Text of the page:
• [16] NVIDIA. NVIDIA Caffe. https://github.com/NVIDIA/caffe. Accessed on 2017-11-23.
  • [17] ——. Tesla K80 HPC and Machine Learning Accelerator. http://www.nvidia.com/object/tesla-k80.html. NVIDIA. Accessed on 2017-11-23.
  • [18] ——. Tesla P100 Most Advanced Data Center Accelerator. http://www.nvidia.com/object/tesla-p100.html. Accessed on 2017-11-23.
  • [19] ——. NVIDIA Tesla V100. https://www.nvidia.com/en-us/data-center/tesla-v100/. Accessed on 2018-3-1.
  • [20] The TensorFlow Authors. tensorflow/models. https://github.com/tensorflow/models. Accessed on 2018-3-1.
  • [21] G. Huang, Z. Liu, L. van der Maaten, and K. Q. Weinberger, “Densely connected convolutional networks,” in Proceedings of the IEEE Computer Society Conference on Computer Vision and Pattern Recognition (CVPR 2017), Jul 2017.
  • [22] The TensorFlow Authors. tensorflow/benchmarks. https://github.com/tensorflow/benchmarks. Accessed on 2018-3-1.
  • [23] A. Lavin and S. Gray, “Fast Algorithms for Convolutional Neural Networks,” in Proceedings of the IEEE Computer Society Conference on Computer Vision and Pattern Recognition (CVPR 2016), Jun 2016, pp. 4013–4021.
  • [24] O. Russakovsky, J. Deng, H. Su, J. Krause, S. Satheesh, S. Ma, Z. Huang, A. Karpathy, A. Khosla, M. Bernstein, A. C. Berg, and L. Fei-Fei, “ImageNet Large Scale Visual Recognition Challenge,” International Journal of Computer Vision, no. 3, pp. 211–252, 2015.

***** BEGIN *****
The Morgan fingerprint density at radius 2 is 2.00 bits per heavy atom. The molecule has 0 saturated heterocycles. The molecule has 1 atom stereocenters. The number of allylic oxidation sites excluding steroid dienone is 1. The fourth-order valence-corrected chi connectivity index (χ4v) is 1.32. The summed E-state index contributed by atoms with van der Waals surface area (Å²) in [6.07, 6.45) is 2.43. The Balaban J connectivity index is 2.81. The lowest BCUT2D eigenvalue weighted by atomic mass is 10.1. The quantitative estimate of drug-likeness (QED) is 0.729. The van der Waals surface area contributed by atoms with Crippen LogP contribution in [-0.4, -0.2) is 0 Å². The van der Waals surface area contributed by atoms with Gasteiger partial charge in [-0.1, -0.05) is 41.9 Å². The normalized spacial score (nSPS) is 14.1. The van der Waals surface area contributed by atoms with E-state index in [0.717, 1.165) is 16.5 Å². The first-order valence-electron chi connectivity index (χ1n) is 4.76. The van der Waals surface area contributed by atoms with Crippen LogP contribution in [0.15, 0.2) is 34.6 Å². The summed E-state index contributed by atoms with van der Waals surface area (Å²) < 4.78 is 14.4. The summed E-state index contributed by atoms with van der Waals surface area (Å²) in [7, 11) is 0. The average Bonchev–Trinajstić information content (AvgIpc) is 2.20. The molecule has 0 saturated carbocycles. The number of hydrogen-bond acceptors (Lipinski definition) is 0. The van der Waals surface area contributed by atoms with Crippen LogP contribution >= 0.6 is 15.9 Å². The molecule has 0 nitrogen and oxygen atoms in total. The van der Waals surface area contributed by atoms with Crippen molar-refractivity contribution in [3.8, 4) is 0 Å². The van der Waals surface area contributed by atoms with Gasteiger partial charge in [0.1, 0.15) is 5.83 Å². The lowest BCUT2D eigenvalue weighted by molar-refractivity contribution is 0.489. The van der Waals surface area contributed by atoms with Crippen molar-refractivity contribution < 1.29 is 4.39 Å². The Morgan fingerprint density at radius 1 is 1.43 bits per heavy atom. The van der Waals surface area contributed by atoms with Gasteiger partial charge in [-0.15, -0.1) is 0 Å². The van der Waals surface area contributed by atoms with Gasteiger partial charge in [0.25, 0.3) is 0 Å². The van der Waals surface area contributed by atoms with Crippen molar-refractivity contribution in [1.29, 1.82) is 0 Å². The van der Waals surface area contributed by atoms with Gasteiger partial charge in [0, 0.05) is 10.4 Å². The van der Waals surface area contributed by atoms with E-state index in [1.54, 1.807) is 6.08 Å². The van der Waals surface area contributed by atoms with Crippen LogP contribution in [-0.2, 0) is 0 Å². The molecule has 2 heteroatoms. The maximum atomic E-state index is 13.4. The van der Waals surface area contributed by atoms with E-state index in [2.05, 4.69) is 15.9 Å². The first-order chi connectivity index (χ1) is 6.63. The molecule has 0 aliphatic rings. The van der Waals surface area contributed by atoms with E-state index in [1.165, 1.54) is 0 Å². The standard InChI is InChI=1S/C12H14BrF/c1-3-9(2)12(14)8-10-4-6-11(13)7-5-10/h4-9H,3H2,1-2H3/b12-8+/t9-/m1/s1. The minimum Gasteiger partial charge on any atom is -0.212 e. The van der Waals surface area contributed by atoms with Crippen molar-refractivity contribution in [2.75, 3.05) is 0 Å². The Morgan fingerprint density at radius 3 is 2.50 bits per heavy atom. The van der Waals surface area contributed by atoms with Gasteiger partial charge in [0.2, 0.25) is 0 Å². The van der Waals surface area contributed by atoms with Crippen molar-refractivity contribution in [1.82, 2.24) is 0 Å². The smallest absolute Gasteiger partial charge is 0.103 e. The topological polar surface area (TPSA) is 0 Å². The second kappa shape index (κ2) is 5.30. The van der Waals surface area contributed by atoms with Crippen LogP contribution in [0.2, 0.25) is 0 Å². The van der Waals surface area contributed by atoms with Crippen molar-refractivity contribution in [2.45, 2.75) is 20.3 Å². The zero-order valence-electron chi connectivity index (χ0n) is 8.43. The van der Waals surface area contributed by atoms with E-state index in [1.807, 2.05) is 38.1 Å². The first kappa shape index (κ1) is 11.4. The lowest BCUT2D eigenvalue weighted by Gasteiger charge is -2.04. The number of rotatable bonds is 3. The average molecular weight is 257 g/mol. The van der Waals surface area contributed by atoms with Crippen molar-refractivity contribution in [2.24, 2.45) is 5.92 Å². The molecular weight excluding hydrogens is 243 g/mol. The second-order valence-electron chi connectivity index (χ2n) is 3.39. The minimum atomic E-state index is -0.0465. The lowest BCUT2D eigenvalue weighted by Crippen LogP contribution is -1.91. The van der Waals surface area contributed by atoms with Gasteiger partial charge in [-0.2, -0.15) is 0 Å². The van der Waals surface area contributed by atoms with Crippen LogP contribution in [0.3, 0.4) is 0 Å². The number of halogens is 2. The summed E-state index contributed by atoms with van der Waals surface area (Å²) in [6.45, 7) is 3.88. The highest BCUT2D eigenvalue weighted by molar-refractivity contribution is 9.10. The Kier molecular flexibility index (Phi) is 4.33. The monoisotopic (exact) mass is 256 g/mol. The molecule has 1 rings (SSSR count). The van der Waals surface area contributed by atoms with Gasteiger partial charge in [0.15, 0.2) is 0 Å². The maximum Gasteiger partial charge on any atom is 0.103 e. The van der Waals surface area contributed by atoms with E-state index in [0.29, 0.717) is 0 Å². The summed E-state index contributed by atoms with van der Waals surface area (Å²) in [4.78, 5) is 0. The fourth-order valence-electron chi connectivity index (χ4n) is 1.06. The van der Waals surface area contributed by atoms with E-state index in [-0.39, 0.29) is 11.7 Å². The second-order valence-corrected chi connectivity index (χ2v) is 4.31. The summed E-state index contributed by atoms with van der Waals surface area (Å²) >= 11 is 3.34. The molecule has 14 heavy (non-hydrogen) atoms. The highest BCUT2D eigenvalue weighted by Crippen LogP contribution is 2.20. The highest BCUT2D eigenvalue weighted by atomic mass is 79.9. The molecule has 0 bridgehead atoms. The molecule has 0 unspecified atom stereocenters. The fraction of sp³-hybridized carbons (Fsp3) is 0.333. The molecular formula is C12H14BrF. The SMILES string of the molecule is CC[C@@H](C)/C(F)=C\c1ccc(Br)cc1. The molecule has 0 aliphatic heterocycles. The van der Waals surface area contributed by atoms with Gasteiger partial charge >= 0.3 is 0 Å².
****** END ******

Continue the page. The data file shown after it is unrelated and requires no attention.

• [25] A. Krizhevsky, “Learning Multiple Layers of Features from Tiny Images,” https://www.cs.toronto.edu/~kriz/learning-features-2009-TR.pdf, Tech. Rep., Apr 2009.
  • [26] C. Li, Y. Yang, M. Feng, S. Chakradhar, and H. Zhou, “Optimizing Memory Efficiency for Deep Convolutional Neural Networks on GPUs,” in Proceedings of the International Conference for High Performance Computing, Networking, Storage and Analysis (SC ’16).   Piscataway, NJ, USA: IEEE Press, Nov 2016, pp. 54:1–54:12.
  • [27] M. Rhu, N. Gimelshein, J. Clemons, A. Zulfiqar, and S. W. Keckler, “vDNN: Virtualized deep neural networks for scalable, memory-efficient neural network design,” in 2016 49th Annual IEEE/ACM International Symposium on Microarchitecture (MICRO 2016), Oct 2016.
  • [28] K. Shirahata, Y. Tomita, and A. Ike, “Memory reduction method for deep neural network training,” in 2016 IEEE 26th International Workshop on Machine Learning for Signal Processing (MLSP 2016), Sep 2016.
  • [29] A. Zlateski, K. Lee, and H. S. Seung, “ZNNi: Maximizing the Inference Throughput of 3D Convolutional Networks on CPUs and GPUs,” in Proceedings of the International Conference for High Performance Computing, Networking, Storage and Analysis (SC ’16), Nov 2016, pp. 854–865.
Comments 0
Request Comment
You are adding the first comment!
How to quickly get a good reply:
  • Give credit where it’s due by listing out the positive aspects of a paper before getting into which changes should be made.
  • Be specific in your critique, and provide supporting evidence with appropriate references to substantiate general statements.
  • Your comment should inspire ideas to flow and help the author improves the paper.

The better we are at sharing our knowledge with each other, the faster we move forward.
""
The feedback must be of minimum 40 characters and the title a minimum of 5 characters
   
Add comment
Cancel
Loading ...
230644
This is a comment super asjknd jkasnjk adsnkj
Upvote
Downvote
""
The feedback must be of minumum 40 characters
The feedback must be of minumum 40 characters
Submit
Cancel

You are asking your first question!
How to quickly get a good answer:
  • Keep your question short and to the point
  • Check for grammar or spelling errors.
  • Phrase it like a question
Test
Test description